2015 MFA Degree Show

The four graduating students in the Art, Space & Nature MFA programme are a combination of early career artists and landscape architects coming from China (Zhao Xie and Yanli Shen), Greece (Nadia Dermatopoulou) and America (Allison Palenske). Working both inside and outside of traditional gallery and museum spaces, students in the ASN programme engage collaboratively with the projects in broader social and ecological contexts, with a focus on fieldwork and encounters in the public realm.

COLLABORATIVE INSTALLATION

Economic Growth | Nadia Dermatopoulou, Allison Palenske and Zhao Xie

As a biodiverse resource, forests have historically been linked to health and wellness, with many cultural traditions and mythologies derived from arboreal landscapes. The commodification of forests as a national product has had detrimental effects on the health of Scotland’s tree and plant species. With aggressive monoculture and plantations taking over the natural landscapes across the nation, much of the culture held within these forests has been lost.

Economic Growth is a collaborative work that addresses the effects of capitalism and industrialism on the forests of Scotland. A birch forest is recreated in the gallery space, with reiterations of the iconic Financial Times dominating the forest’s undergrowth. The double meaning of growth is used here to question the foundations of progress and economic wellness.

INDIVIDUAL WORKS

Labyrinth, the Sacred Path | Nadia Dermatopoulou

The Labyrinth symbolizes the spiritual journey, A journey where the destination is a metaphorical place for transformation. It can also be described as a journey from death to rebirth and re-entry into the womb of the Earth. A Labyrinth is not a maze or a puzzle to be solved but a path of meaning to be experienced, a walk that starts from total darkness and disorientation and ends in wholeness and illumination.

Lost time | Zhao Xie

The time lapses lasted from seconds to minutes and to hours, this is a series of photographs, taken in pairs, of the same scenes. They talk about change in subjects, occurrence, experience, and particularly of time. The key to the less observable is to pay attention to the rolling clouds in the sky.

Duality | Zhao Xie

Discussing the relationship between matter and consciousness. The installation is composed of a range of rectangular shapes as the material substance to represent the physical, tangible world; and a motional image of mundane scenes representing perceived information in our minds. On an invisible level, these two things interwoven together as the shapes are made out of iridescent film, which adds dreamy effect to the reality, whereas the content to the video are prototypes from ordinary life.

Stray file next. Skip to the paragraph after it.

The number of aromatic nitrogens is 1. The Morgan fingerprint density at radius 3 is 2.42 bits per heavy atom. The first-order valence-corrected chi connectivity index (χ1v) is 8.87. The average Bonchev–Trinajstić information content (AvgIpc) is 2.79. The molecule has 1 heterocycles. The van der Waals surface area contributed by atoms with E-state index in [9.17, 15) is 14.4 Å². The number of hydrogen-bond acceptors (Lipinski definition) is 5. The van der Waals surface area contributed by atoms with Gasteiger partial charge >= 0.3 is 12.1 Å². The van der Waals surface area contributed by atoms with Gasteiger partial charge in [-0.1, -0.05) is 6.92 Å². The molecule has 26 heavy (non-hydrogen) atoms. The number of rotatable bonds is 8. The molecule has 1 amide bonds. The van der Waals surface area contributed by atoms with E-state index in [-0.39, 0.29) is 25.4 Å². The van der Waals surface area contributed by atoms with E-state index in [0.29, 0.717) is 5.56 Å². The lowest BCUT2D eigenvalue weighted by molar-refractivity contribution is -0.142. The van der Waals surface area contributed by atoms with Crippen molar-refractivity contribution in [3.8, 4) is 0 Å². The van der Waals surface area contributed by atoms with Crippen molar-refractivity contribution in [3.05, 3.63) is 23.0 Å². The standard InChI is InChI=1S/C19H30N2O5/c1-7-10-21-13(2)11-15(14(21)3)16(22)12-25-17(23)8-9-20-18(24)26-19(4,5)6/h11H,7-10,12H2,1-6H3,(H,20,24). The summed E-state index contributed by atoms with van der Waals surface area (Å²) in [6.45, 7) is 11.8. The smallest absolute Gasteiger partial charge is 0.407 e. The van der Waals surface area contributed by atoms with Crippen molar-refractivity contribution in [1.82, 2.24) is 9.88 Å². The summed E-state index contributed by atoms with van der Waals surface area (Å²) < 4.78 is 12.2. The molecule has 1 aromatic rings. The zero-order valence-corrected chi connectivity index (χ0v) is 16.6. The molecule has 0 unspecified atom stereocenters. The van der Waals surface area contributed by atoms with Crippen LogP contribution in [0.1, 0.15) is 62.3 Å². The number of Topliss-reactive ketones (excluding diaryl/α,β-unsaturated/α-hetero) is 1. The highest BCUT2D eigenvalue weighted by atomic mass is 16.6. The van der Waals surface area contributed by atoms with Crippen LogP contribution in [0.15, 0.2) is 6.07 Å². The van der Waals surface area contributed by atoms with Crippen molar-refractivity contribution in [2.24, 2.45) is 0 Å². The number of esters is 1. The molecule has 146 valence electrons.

Thoughts can go anywhere | Zhao Xie

In proving himself as a clairvoyant, French poet A. Rimbaud wrote the poem “Vowels”, endowed with colours, images and emotions. By converting the words into a series of notes, text becomes melody, which brings synaesthesia to its maximum capacity.

Germinate//Cultivate | Allison Palenske

By germinating seeds, we germinate ideas about alternatives to destructive industrial farming methods. A collection of seeds, seedlings and maps encapsulate cultures of food through history. This installation reflects the preliminary phases of the City Croft community garden project at the Edinburgh College of Art, a collaborative project that connects food origins with creative practice. Viewers are invited to engage with the project by participating in a collective act of seed germination.

Pupilla | Yanli Shen

At first glance we see four identical works, same size, shape and colour. Look again, more closely, the differences become obvious; within the simple forms is great detail.

Looking and seeing are very different, in life we see very little, we appear blind to the world and in particular nature. If we fail to see, we will fail to understand. If we understand we can live a collective harmonious existence.

Do I know you? | Yanli Shen

We all but trust in the people that surround us on a daily basis but do we know them? In approaching someone to kiss, I am making decisions about people I don’t know. I am finding markers that suggest that this individual is safe but what are they? Is it facial characteristics, body movement or simply intuitive? The relationships although very brief, undergo a highly complex interaction that is emotionally charged and challenging.

The Seonaidh  | Yanli Shen

Every human body is made up of a set number of elements, I have collected these elements, from the natural landscape of Lewis (e.g. Carbon from peat) – minus the elements contained in seawater and formed into a sphere. When I walk into the sea, carrying the sphere, mixture of elements found in a human will be complete.

A different kind of blue | Yanli Shen

The work will strongly resemble a traditional landscape painting of sea and sky and may appeal to the audience in this way. It is however, about awareness, confronting the viewers with their own actions and responsibilities regarding carbon production.

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